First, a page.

The presidential race is a new event in Libya different from the parliamentary elections, says the High Council of State (HCS) Head Khaled Al-Mishri, who noted that the Council predicted from an early stage that the presidential elections would be a failure.
In a TV interview with Russia Today, the HCS head said those who wagered on the success of the elections in such circumstances have misread the Libyan scene, insisting that the reasons that led to their failure must be addressed.
"Holding fair and transparent elections is possible, provided that they take place on a sound constitutional basis with minimized risks," Al-Mishri said, adding that the Libyans practiced democracy in the 2012 elections in full transparency.
The electoral process was spoiled, for several reasons, according to Al-Mishri, including the participation of controversial figures such as Khalifa Haftar and Saif al-Islam Gaddafi.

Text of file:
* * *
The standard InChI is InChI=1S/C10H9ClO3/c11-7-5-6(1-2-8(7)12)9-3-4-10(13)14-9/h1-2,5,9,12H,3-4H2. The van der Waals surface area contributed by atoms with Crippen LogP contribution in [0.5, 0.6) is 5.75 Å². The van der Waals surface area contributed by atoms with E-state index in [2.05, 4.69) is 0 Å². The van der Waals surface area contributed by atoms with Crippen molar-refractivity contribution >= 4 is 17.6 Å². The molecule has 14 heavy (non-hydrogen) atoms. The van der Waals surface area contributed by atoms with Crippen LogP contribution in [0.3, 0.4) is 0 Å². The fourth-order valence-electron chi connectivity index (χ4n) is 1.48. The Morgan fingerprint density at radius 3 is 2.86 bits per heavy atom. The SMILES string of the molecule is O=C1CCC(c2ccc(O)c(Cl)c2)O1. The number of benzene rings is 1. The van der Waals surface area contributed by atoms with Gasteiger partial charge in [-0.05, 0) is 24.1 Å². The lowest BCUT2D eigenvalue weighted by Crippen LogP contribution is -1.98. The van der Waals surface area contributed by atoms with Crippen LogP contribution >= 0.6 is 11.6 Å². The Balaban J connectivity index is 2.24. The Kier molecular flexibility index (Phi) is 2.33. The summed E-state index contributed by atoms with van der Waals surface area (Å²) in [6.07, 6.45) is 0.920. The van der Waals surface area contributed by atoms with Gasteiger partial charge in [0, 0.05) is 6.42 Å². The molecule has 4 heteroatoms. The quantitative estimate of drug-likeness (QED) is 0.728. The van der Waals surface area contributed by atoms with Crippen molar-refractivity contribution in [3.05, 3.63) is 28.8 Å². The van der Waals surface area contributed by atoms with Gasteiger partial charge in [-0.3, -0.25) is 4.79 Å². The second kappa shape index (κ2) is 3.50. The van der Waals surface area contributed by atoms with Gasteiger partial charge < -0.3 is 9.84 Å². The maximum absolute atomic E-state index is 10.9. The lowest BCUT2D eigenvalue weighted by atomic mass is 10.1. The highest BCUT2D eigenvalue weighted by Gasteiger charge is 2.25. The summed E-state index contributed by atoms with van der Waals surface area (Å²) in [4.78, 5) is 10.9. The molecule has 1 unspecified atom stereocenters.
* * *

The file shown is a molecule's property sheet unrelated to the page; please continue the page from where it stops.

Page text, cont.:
"Saif Gaddafi received a death sentence and failed to appear before the court, and therefore he is considered a fugitive from justice."
As for Haftar, the HCS accused him of committing crimes against the Libyans in Benghazi and Derna and attempting to seize Tripoli by force.
He further insisted that Haftar still holds US citizenship and is serving in the military; therefore, all these legal and political backgrounds prevent him from running for the presidency, as he put it.
To emerge from the crisis, Al-Mishri suggested holding a referendum on the constitution, decreasing military confrontations, and establishing true reconciliation based on transitional justice and reparations.
He stressed the need to issue consensual electoral laws between the political parties, namely, the HCS and Parliament, in addition to codifying the electoral register and ensuring that elections are free of fraud, noting that indications showed 30% of forgery in the electoral documents.